Local lenders face excess liquidity conundrum

Newsroom 28/01/2014 | 09:38

With the central bank having lowered minimum reserve requirements for lenders, freeing up around EUR 1.4 billion of fresh funding in the market, and continuing to reduce the key interest rate, economists predict more easing this year, which will result in lower borrowing costs.

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The National Bank of Romania (NBR) decided in early January to cut lenders’ minimum reserve requirements ratio of RON-denominated liabilities from 15 to 12 percent. Reserves for foreign currency-denominated liabilities have fallen from 20 to 18 percent.

Supporting sustainable lending and bringing the reserves in line with European Central Bank standards were cited as the main reasons for this decision.

The reserve reduction started last week, and central bank governor Mugur Isarescu added that around RON 4 billion and EUR 500 million would be released as a result of this move. This would add to the overall banking liquidity of around RON 6 to 8 billion.

“Those banks that did not have an excess of liquidity will go less on the monetary market, will continue the lending process, maybe in an accelerated rhythm. RON lending is improving. The fact that overall lending is falling is exclusively due to foreign currency lending,” said Isarescu this month.

The central bank has also continued to cut the key interest rate to a fresh low of 3.75 percent, continuing a trend that started in July 2013.

Monetary easing set to continue in 2014

Eugen Sinca, chief analyst at BCR, reckons the NBR will further cut the key interest rate to 3.5 percent in the first trimester of this year, while the minimum reserve requirements in RON could go below 10 percent.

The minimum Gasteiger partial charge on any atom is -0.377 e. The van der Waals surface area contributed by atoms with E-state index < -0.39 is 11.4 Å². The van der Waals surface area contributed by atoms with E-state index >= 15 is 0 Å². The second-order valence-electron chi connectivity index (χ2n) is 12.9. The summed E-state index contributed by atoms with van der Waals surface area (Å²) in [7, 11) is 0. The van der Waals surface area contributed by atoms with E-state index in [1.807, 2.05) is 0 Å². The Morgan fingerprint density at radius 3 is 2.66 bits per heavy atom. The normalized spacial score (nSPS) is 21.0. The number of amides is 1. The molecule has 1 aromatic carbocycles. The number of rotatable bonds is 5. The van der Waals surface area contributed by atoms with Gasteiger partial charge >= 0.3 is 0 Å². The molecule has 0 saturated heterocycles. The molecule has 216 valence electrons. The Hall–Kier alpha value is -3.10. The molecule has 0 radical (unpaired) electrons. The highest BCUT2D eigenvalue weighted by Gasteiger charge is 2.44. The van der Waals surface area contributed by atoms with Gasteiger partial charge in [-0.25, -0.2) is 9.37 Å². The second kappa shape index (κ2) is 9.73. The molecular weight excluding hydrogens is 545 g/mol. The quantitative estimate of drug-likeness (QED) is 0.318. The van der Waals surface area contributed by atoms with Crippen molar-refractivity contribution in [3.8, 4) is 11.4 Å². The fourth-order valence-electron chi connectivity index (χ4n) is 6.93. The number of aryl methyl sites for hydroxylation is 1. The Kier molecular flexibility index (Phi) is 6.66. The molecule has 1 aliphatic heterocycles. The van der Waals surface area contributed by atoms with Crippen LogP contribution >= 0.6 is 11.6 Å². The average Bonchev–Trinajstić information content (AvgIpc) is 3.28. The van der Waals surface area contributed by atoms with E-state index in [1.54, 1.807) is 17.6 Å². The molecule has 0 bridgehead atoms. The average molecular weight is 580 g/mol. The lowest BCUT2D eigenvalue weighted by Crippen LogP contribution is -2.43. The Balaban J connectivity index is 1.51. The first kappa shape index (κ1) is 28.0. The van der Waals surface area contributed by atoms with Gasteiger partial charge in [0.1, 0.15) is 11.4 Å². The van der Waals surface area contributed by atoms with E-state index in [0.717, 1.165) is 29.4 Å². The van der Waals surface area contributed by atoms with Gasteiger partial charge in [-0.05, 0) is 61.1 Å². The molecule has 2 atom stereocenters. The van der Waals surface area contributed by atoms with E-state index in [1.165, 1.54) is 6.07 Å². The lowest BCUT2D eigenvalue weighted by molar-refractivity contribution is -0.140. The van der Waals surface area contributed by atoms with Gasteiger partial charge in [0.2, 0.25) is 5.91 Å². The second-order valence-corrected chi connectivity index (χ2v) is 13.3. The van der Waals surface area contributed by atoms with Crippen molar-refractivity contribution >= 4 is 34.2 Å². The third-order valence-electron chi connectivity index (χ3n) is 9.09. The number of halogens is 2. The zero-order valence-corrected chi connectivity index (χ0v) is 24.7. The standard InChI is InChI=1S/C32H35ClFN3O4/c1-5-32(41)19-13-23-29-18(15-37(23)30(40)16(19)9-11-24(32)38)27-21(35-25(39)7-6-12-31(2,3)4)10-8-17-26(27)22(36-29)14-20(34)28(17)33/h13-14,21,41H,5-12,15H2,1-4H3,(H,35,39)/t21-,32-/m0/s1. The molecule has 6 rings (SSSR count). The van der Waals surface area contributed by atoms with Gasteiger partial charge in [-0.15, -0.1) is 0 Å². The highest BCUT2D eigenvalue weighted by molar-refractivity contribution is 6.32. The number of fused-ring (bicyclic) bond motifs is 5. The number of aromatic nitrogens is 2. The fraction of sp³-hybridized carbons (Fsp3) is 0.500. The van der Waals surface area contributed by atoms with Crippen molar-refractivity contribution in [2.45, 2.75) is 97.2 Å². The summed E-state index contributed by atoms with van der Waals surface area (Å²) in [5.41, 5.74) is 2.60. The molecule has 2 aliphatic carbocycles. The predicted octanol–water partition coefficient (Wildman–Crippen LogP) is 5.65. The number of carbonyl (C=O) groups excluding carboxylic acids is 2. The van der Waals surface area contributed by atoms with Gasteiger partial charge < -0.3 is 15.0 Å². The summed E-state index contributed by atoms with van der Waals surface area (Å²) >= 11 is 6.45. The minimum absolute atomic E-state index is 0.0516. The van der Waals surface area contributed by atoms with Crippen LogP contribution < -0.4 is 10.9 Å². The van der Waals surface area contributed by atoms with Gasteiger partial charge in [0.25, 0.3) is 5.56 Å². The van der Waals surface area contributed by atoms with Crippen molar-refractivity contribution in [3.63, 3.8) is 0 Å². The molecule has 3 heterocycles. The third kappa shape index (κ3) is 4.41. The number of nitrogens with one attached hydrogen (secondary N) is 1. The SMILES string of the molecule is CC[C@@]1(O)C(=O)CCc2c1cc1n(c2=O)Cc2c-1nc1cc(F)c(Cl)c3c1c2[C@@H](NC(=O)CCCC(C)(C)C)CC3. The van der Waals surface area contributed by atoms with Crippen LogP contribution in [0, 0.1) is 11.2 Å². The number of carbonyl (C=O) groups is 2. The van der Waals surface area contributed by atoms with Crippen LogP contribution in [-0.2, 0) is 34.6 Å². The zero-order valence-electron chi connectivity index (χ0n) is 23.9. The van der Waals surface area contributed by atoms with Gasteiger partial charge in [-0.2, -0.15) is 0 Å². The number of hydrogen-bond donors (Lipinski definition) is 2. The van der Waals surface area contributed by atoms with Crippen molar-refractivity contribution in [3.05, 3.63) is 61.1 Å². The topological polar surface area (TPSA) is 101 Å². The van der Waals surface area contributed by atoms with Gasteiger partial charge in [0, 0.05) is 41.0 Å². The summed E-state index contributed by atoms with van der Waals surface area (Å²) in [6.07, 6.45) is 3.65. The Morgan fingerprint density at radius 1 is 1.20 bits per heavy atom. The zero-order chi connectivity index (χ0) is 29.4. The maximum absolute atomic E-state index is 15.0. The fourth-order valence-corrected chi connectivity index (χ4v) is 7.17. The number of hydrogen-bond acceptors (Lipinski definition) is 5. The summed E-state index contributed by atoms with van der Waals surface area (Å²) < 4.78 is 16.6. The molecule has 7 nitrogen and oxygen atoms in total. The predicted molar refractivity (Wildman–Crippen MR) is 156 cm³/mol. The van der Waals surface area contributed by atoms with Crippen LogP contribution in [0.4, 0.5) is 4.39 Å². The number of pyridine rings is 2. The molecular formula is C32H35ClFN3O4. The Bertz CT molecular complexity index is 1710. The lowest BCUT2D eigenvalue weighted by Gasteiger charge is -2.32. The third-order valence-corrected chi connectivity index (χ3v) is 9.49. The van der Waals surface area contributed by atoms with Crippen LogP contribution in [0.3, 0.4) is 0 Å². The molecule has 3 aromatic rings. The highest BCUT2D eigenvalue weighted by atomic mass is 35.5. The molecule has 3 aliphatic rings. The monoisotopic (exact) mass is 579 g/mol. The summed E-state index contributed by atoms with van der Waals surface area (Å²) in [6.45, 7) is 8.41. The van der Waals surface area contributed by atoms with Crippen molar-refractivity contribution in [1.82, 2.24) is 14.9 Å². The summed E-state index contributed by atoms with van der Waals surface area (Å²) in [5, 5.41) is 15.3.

“With inflation staying in the 1 to 1.5 percent band in the first semester of 2014, the weak growth in RON-based lending justifies the additional easing of the monetary policy, both by reducing the interest and by lowering the mandatory reserves and introducing additional liquidity in the market,” Sinca told BR.

Sinca says that the monetary easing that started in the second half of last year has paid off as interest rates on new RON-based loans fell by around 2 percent in this period. He added that something similar could happen this year, when RON-based loans should support to a larger extent private companies’ investments and household consumption.

Florentina Cozmanca, senior economist at RBS, predicts a reduction of the key interest rate to 3.5 percent at the next NBR meeting scheduled for February 4, adding that the minimum reserve requirements are set to fall further as well.

“The cut in the monetary policy rate, as well as the reduction of the minimum reserve requirements ratios, will be rapidly reflected in the reduction of interest rates in the banking sector,” Cozmanca told BR.